Unlike the fixed mindset, which is not thinking outside the box, taking very little risks or staying within the comfort zone for a long time, the growth mindset is more oriented towards taking on new challenges, being curious to learn new things, developing to improve every day and growing professionally.
When we talk about a fixed mindset or growth mindset, we refer to beliefs, and these can be changed. We refer to the attitude with which we take on daily challenges in all aspects of life.
Why growth mindset in organisations?
Companies with a growth mindset don’t focus only on the innate talent of employees, but instead they encourage them to develop and improve skills and abilities.
In 2007, Carol S. Dweck, a researcher and professor of Psychology at Stanford University, published a book entitled The Attitude of Success, in which she states that a growth mindset leads to guaranteed success in our professional career.
Some of the benefits of companies that encourage and develop a growth mindset on employees are:
- Greater cooperation: people with a growth mindset often share their opinions and points of view with their peers, since they see an opportunity for improvement in each situation. This leads to a pleasant and trustworthy environment.
- Enhanced productivity: as people with a growth mindset seek constant learning, this inevitably results in doing things increasingly better. They’re passionate about knowledge and continuous improvement.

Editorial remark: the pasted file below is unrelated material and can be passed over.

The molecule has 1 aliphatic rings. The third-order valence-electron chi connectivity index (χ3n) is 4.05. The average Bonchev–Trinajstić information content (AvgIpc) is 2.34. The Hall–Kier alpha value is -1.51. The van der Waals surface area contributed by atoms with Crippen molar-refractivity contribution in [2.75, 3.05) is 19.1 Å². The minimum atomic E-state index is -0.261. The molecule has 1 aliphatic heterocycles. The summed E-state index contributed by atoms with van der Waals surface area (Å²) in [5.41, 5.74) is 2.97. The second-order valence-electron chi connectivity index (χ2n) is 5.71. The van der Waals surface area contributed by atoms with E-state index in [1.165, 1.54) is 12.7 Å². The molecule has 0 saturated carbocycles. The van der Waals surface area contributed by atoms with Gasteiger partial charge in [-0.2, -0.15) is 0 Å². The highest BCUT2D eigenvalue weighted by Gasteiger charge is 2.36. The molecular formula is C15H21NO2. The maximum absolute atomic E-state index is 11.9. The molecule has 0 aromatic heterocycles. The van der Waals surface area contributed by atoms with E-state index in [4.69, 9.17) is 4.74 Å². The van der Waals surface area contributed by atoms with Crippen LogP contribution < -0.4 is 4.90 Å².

- Constantly overcoming new challenges: unlike people with a fixed mindset, individuals with a growth mondset are encouraged by facing new challenges because they are able to handle uncertainty more easily. They enjoy facing obstacles; for them, everything is an opportunity.
But how do I boost the growth mindset in my organisation?
Creating an organisational culture that promotes a growth mindset is a long journey that requires leaders to motivate and encourage through some guidelines, since, as previously mentioned, a growth mindset is a belief, and all beliefs can be changed or developed. Stimulating constant feedback, recognising progress — and not just the end result — are some examples of practices that companies can adopt.
Emotion management plays a key role in this journey, because, as we all know, intelligence is not static, but can be shaped. In fact, the best way to learn is to work hard while always being willing to fail along the way.
Below are some strategies that leaders can adopt to drive a growth mindset in organisations:
- Improve emotion management: having a quality program that helps identify people’s negative thoughts is essential. Negative thoughts are always tricky, as they tie us down and don’t let us move forward, contrary to what is necessary for developing a growth mindset.
- Encourage constant feedback in your team: studies show that the more feedback there is between peers, the better the individual results, and, as an immediate consequence, the organisational results. Feedback is an ally for individuals who want to face challenges as opportunities.
- Build a good visualisation plan: the role that challenges play in teams is important, and when they are clear and embodied in a visualisation plan, we can see the horizon and, based on that, work from a positive approach.